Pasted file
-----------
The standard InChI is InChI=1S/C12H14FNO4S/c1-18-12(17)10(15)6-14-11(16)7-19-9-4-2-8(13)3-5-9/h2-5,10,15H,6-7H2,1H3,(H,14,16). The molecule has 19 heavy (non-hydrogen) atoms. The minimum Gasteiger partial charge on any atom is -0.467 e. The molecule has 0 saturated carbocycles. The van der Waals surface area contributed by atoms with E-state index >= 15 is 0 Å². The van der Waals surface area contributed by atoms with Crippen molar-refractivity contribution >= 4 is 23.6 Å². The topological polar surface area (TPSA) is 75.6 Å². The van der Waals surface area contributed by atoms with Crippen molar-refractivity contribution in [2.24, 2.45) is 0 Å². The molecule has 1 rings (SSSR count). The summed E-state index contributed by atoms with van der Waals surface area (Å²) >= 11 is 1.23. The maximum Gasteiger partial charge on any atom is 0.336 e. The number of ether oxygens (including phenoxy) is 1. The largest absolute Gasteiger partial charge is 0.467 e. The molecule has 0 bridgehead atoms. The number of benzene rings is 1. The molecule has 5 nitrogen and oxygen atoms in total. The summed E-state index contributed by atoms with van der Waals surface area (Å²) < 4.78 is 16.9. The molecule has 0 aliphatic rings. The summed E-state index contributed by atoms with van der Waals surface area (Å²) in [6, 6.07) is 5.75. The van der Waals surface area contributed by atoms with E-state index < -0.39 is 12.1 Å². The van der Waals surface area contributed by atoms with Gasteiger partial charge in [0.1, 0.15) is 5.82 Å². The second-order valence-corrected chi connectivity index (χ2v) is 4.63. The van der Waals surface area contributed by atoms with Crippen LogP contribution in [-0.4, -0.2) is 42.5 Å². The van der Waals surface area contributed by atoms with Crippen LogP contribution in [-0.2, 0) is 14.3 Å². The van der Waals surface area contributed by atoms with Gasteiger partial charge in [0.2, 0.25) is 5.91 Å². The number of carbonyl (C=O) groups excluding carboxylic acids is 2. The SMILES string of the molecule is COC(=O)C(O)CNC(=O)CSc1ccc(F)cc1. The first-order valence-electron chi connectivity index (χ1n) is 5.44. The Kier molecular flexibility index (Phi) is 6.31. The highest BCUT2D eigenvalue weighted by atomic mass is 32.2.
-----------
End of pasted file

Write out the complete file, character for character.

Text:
The standard InChI is InChI=1S/C12H14FNO4S/c1-18-12(17)10(15)6-14-11(16)7-19-9-4-2-8(13)3-5-9/h2-5,10,15H,6-7H2,1H3,(H,14,16). The molecule has 19 heavy (non-hydrogen) atoms. The minimum Gasteiger partial charge on any atom is -0.467 e. The molecule has 0 saturated carbocycles. The van der Waals surface area contributed by atoms with E-state index >= 15 is 0 Å². The van der Waals surface area contributed by atoms with Crippen molar-refractivity contribution >= 4 is 23.6 Å². The topological polar surface area (TPSA) is 75.6 Å². The van der Waals surface area contributed by atoms with Crippen molar-refractivity contribution in [2.24, 2.45) is 0 Å². The molecule has 1 rings (SSSR count). The summed E-state index contributed by atoms with van der Waals surface area (Å²) >= 11 is 1.23. The maximum Gasteiger partial charge on any atom is 0.336 e. The number of ether oxygens (including phenoxy) is 1. The largest absolute Gasteiger partial charge is 0.467 e. The molecule has 0 bridgehead atoms. The number of benzene rings is 1. The molecule has 5 nitrogen and oxygen atoms in total. The summed E-state index contributed by atoms with van der Waals surface area (Å²) < 4.78 is 16.9. The molecule has 0 aliphatic rings. The summed E-state index contributed by atoms with van der Waals surface area (Å²) in [6, 6.07) is 5.75. The van der Waals surface area contributed by atoms with E-state index < -0.39 is 12.1 Å². The van der Waals surface area contributed by atoms with Gasteiger partial charge in [0.1, 0.15) is 5.82 Å². The second-order valence-corrected chi connectivity index (χ2v) is 4.63. The van der Waals surface area contributed by atoms with Crippen LogP contribution in [-0.4, -0.2) is 42.5 Å². The van der Waals surface area contributed by atoms with Crippen LogP contribution in [-0.2, 0) is 14.3 Å². The van der Waals surface area contributed by atoms with Gasteiger partial charge in [0.2, 0.25) is 5.91 Å². The number of carbonyl (C=O) groups excluding carboxylic acids is 2. The SMILES string of the molecule is COC(=O)C(O)CNC(=O)CSc1ccc(F)cc1. The first-order valence-electron chi connectivity index (χ1n) is 5.44. The Kier molecular flexibility index (Phi) is 6.31. The highest BCUT2D eigenvalue weighted by atomic mass is 32.2.